Title supplied by cataloger. Eddie Brandstatter was one of Hollywood's greatest early restaurateurs. A native of France, he worked in Paris, London and New York restaurants before moving to Los Angeles in the 1910s. In 1920 he was joint owner and manager of the Sunset Inn in Santa Monica. In 1923 he built the famous Cafe Montmartre, designed by Meyer and Holler, at a cost of $150,000. This establishment was described as "the center of Hollywood life", where stars usually frequented, and which was the place to see and be seen. In 1929 Brandstatter opened the Embassy Club, a private and exclusive venue for his Hollywood friends, but due to financial troubles, opened the club to the general public in 1932. That same year Brandstatter declared bankruptcy and sold Montmartre. At one point, he was charged with grand theft in a dispute with Hollywood real estate developer C.E. Toberman for having stolen furnishings, drapes, china, and a large "nude statue" of a woman, as well as other valuables and was convicted, though he was given two years probation after returning the property. In 1933 he bounced back and opened Sardi's, only to be again convicted for illegally selling "stimulants" at the establishment. Sadly, Sardi's Restaurant was destroyed by fire on November 2, 1936. The last venue Brandstatter opened and operated was the Bohemian Grill on Vine. On January 20, 1940 Brandstatter's wife, Helen, found the once-famous restaurateur dead in their home garage in Sherman Oaks. He had committed suicide by carbon monoxide poisoning in his car. He was 54. Photograph caption dated January 18, 1940 reads, "Here is the home at 4709 Norwich, North Hollywood, in the exclusive Sherman Oaks district, where Brandstatter invited his last guest - Death. His body was found in his car by his wife and Larry Adlon, an employee."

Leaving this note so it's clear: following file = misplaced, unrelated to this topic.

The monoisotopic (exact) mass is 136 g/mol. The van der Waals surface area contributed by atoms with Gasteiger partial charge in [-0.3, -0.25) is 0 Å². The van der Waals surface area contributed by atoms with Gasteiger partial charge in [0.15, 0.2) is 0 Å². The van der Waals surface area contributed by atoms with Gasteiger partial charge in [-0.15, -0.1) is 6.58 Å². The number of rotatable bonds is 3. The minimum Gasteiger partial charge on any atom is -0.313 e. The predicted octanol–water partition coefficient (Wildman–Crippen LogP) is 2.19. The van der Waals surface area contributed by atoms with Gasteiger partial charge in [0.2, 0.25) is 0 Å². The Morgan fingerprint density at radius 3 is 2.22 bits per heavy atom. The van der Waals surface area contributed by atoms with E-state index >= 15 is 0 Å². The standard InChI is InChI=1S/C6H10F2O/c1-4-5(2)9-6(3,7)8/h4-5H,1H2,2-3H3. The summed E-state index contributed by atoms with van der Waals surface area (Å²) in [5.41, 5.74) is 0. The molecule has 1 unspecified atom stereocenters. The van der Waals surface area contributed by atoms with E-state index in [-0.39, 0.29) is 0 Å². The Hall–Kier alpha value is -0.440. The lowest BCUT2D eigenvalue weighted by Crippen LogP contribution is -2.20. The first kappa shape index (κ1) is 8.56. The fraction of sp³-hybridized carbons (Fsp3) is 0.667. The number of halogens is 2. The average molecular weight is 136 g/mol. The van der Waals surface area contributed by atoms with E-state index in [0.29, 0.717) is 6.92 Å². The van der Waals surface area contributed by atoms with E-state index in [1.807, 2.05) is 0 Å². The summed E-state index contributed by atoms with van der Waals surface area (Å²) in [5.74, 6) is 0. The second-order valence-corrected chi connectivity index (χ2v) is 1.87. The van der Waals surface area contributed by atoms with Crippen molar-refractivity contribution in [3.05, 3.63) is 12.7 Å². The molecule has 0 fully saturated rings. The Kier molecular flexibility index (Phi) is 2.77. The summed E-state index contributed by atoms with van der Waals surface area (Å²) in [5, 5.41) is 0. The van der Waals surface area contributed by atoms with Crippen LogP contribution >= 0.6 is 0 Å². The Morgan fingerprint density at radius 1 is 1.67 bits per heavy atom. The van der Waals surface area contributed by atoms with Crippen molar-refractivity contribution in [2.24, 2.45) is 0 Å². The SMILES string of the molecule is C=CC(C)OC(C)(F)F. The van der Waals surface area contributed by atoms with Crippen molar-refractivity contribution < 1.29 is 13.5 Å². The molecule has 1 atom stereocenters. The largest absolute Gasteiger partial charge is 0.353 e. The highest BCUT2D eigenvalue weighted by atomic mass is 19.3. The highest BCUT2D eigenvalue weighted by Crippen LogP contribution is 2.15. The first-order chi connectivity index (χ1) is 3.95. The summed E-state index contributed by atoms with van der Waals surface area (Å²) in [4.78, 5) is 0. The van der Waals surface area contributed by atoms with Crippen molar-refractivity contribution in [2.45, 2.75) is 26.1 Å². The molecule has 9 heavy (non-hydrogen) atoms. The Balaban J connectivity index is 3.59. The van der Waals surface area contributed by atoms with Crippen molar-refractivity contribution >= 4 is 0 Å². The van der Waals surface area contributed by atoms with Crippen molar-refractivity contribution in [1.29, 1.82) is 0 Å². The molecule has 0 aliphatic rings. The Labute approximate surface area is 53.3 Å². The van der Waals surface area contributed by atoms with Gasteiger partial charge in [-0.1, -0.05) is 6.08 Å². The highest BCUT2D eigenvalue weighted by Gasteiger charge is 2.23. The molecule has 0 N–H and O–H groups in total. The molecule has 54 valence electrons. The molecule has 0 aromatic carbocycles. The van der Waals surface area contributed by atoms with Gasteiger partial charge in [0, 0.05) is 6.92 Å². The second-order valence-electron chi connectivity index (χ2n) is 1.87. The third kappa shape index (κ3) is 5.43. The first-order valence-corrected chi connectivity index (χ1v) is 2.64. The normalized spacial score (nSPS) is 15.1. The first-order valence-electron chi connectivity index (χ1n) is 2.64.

1 photographic print :b&w ;21 x 26 cm. Photographic prints